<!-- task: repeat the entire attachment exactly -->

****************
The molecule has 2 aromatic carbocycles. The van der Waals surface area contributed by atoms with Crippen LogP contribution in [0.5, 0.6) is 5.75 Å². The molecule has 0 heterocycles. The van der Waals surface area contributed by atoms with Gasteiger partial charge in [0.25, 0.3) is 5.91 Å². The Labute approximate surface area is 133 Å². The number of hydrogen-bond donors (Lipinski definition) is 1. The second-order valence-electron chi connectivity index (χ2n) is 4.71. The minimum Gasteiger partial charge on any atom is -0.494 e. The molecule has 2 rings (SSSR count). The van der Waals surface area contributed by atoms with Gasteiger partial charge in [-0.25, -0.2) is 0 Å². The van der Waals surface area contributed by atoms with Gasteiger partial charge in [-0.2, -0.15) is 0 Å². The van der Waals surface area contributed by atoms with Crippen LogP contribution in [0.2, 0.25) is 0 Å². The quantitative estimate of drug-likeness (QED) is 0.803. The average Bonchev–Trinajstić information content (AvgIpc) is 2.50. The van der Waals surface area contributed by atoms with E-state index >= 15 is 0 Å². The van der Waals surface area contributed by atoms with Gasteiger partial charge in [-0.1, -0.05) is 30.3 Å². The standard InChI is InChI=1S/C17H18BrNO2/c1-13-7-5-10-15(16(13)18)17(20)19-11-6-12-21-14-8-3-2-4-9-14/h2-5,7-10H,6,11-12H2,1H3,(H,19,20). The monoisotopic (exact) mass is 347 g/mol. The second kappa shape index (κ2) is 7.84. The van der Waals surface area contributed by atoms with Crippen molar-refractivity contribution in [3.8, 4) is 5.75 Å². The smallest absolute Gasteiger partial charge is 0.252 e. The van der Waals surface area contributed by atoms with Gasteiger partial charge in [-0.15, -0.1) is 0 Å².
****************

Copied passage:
The molecule has 2 aromatic carbocycles. The van der Waals surface area contributed by atoms with Crippen LogP contribution in [0.5, 0.6) is 5.75 Å². The molecule has 0 heterocycles. The van der Waals surface area contributed by atoms with Gasteiger partial charge in [0.25, 0.3) is 5.91 Å². The Labute approximate surface area is 133 Å². The number of hydrogen-bond donors (Lipinski definition) is 1. The second-order valence-electron chi connectivity index (χ2n) is 4.71. The minimum Gasteiger partial charge on any atom is -0.494 e. The molecule has 2 rings (SSSR count). The van der Waals surface area contributed by atoms with Gasteiger partial charge in [-0.25, -0.2) is 0 Å². The van der Waals surface area contributed by atoms with Gasteiger partial charge in [-0.2, -0.15) is 0 Å². The van der Waals surface area contributed by atoms with Crippen LogP contribution in [0.2, 0.25) is 0 Å². The quantitative estimate of drug-likeness (QED) is 0.803. The average Bonchev–Trinajstić information content (AvgIpc) is 2.50. The van der Waals surface area contributed by atoms with E-state index >= 15 is 0 Å². The van der Waals surface area contributed by atoms with Gasteiger partial charge in [-0.1, -0.05) is 30.3 Å². The standard InChI is InChI=1S/C17H18BrNO2/c1-13-7-5-10-15(16(13)18)17(20)19-11-6-12-21-14-8-3-2-4-9-14/h2-5,7-10H,6,11-12H2,1H3,(H,19,20). The monoisotopic (exact) mass is 347 g/mol. The second kappa shape index (κ2) is 7.84. The van der Waals surface area contributed by atoms with Crippen molar-refractivity contribution in [3.8, 4) is 5.75 Å². The smallest absolute Gasteiger partial charge is 0.252 e. The van der Waals surface area contributed by atoms with Gasteiger partial charge in [-0.15, -0.1) is 0 Å².